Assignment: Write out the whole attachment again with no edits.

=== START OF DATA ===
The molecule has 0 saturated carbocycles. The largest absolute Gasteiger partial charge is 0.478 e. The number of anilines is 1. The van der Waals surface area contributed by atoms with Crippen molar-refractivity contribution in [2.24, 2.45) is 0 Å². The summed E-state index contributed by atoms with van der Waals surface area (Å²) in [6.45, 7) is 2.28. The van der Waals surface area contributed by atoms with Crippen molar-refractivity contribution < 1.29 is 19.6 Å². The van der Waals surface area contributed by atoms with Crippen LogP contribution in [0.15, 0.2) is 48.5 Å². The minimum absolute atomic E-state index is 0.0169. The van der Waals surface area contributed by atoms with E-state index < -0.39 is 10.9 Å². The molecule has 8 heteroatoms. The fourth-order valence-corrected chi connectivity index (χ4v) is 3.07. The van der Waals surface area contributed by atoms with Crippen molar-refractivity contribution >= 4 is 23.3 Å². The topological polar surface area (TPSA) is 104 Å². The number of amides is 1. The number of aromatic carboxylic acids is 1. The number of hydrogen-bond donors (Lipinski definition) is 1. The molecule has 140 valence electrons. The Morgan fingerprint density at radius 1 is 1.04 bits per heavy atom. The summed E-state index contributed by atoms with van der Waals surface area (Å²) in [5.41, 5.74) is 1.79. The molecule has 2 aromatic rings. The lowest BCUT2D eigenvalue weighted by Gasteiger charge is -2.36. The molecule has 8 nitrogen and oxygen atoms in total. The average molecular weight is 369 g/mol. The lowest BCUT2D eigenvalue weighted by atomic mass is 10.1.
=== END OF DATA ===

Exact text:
The molecule has 0 saturated carbocycles. The largest absolute Gasteiger partial charge is 0.478 e. The number of anilines is 1. The van der Waals surface area contributed by atoms with Crippen molar-refractivity contribution in [2.24, 2.45) is 0 Å². The summed E-state index contributed by atoms with van der Waals surface area (Å²) in [6.45, 7) is 2.28. The van der Waals surface area contributed by atoms with Crippen molar-refractivity contribution < 1.29 is 19.6 Å². The van der Waals surface area contributed by atoms with Crippen LogP contribution in [0.15, 0.2) is 48.5 Å². The minimum absolute atomic E-state index is 0.0169. The van der Waals surface area contributed by atoms with E-state index < -0.39 is 10.9 Å². The molecule has 8 heteroatoms. The fourth-order valence-corrected chi connectivity index (χ4v) is 3.07. The van der Waals surface area contributed by atoms with Crippen molar-refractivity contribution >= 4 is 23.3 Å². The topological polar surface area (TPSA) is 104 Å². The number of amides is 1. The number of aromatic carboxylic acids is 1. The number of hydrogen-bond donors (Lipinski definition) is 1. The molecule has 140 valence electrons. The Morgan fingerprint density at radius 1 is 1.04 bits per heavy atom. The summed E-state index contributed by atoms with van der Waals surface area (Å²) in [5.41, 5.74) is 1.79. The molecule has 2 aromatic rings. The lowest BCUT2D eigenvalue weighted by Gasteiger charge is -2.36. The molecule has 8 nitrogen and oxygen atoms in total. The average molecular weight is 369 g/mol. The lowest BCUT2D eigenvalue weighted by atomic mass is 10.1.